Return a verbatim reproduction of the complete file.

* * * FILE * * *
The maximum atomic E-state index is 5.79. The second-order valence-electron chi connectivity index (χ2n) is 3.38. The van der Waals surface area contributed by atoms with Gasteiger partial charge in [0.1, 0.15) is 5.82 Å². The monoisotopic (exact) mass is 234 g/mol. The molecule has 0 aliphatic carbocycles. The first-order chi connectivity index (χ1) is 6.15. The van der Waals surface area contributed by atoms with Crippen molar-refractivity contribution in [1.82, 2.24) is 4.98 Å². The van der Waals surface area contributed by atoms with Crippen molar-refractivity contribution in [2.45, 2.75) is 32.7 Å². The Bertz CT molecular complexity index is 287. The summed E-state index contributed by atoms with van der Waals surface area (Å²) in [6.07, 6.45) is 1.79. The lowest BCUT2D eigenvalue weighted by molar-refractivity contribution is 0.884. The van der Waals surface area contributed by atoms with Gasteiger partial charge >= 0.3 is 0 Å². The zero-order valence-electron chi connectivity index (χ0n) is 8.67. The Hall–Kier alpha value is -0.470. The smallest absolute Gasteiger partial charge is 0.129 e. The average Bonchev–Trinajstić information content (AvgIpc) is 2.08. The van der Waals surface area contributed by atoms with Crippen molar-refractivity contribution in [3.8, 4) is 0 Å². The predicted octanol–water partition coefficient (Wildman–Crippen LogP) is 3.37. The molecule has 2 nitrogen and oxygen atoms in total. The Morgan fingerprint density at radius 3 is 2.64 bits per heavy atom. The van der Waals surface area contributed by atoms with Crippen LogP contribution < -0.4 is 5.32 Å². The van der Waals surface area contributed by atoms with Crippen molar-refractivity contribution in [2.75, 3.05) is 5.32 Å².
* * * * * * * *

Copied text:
The maximum atomic E-state index is 5.79. The second-order valence-electron chi connectivity index (χ2n) is 3.38. The van der Waals surface area contributed by atoms with Gasteiger partial charge in [0.1, 0.15) is 5.82 Å². The monoisotopic (exact) mass is 234 g/mol. The molecule has 0 aliphatic carbocycles. The first-order chi connectivity index (χ1) is 6.15. The van der Waals surface area contributed by atoms with Crippen molar-refractivity contribution in [1.82, 2.24) is 4.98 Å². The van der Waals surface area contributed by atoms with Crippen molar-refractivity contribution in [2.45, 2.75) is 32.7 Å². The Bertz CT molecular complexity index is 287. The summed E-state index contributed by atoms with van der Waals surface area (Å²) in [6.07, 6.45) is 1.79. The lowest BCUT2D eigenvalue weighted by molar-refractivity contribution is 0.884. The van der Waals surface area contributed by atoms with Gasteiger partial charge >= 0.3 is 0 Å². The zero-order valence-electron chi connectivity index (χ0n) is 8.67. The Hall–Kier alpha value is -0.470. The smallest absolute Gasteiger partial charge is 0.129 e. The average Bonchev–Trinajstić information content (AvgIpc) is 2.08. The van der Waals surface area contributed by atoms with Crippen molar-refractivity contribution in [3.8, 4) is 0 Å². The predicted octanol–water partition coefficient (Wildman–Crippen LogP) is 3.37. The molecule has 2 nitrogen and oxygen atoms in total. The Morgan fingerprint density at radius 3 is 2.64 bits per heavy atom. The van der Waals surface area contributed by atoms with Crippen LogP contribution < -0.4 is 5.32 Å². The van der Waals surface area contributed by atoms with Crippen molar-refractivity contribution in [2.75, 3.05) is 5.32 Å².